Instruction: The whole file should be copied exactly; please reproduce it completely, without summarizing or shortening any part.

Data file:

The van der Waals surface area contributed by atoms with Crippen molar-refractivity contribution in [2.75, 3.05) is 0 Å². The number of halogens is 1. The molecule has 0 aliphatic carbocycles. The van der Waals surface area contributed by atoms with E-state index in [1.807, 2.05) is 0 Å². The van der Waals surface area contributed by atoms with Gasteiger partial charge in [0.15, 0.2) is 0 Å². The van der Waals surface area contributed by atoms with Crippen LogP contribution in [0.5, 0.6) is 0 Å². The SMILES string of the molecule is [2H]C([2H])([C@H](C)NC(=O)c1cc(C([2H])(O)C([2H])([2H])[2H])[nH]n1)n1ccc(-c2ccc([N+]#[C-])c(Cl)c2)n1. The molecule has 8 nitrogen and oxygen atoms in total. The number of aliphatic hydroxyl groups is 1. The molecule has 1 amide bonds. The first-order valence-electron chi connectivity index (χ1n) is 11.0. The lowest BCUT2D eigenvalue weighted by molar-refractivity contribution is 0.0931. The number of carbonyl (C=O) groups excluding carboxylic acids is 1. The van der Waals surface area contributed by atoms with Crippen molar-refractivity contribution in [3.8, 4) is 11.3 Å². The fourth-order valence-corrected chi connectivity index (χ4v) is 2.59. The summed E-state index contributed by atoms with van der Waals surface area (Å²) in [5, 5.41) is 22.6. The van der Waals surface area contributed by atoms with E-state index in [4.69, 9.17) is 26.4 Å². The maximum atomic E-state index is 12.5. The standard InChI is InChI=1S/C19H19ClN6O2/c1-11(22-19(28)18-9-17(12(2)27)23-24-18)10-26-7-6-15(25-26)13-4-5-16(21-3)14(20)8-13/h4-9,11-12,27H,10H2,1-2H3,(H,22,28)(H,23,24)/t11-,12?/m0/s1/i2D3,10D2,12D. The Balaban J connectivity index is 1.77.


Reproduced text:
The van der Waals surface area contributed by atoms with Crippen molar-refractivity contribution in [2.75, 3.05) is 0 Å². The number of halogens is 1. The molecule has 0 aliphatic carbocycles. The van der Waals surface area contributed by atoms with E-state index in [1.807, 2.05) is 0 Å². The van der Waals surface area contributed by atoms with Gasteiger partial charge in [0.15, 0.2) is 0 Å². The van der Waals surface area contributed by atoms with Crippen LogP contribution in [0.5, 0.6) is 0 Å². The SMILES string of the molecule is [2H]C([2H])([C@H](C)NC(=O)c1cc(C([2H])(O)C([2H])([2H])[2H])[nH]n1)n1ccc(-c2ccc([N+]#[C-])c(Cl)c2)n1. The molecule has 8 nitrogen and oxygen atoms in total. The number of aliphatic hydroxyl groups is 1. The molecule has 1 amide bonds. The first-order valence-electron chi connectivity index (χ1n) is 11.0. The lowest BCUT2D eigenvalue weighted by molar-refractivity contribution is 0.0931. The number of carbonyl (C=O) groups excluding carboxylic acids is 1. The van der Waals surface area contributed by atoms with Crippen molar-refractivity contribution in [3.8, 4) is 11.3 Å². The fourth-order valence-corrected chi connectivity index (χ4v) is 2.59. The summed E-state index contributed by atoms with van der Waals surface area (Å²) in [5, 5.41) is 22.6. The van der Waals surface area contributed by atoms with E-state index in [4.69, 9.17) is 26.4 Å². The maximum atomic E-state index is 12.5. The standard InChI is InChI=1S/C19H19ClN6O2/c1-11(22-19(28)18-9-17(12(2)27)23-24-18)10-26-7-6-15(25-26)13-4-5-16(21-3)14(20)8-13/h4-9,11-12,27H,10H2,1-2H3,(H,22,28)(H,23,24)/t11-,12?/m0/s1/i2D3,10D2,12D. The Balaban J connectivity index is 1.77.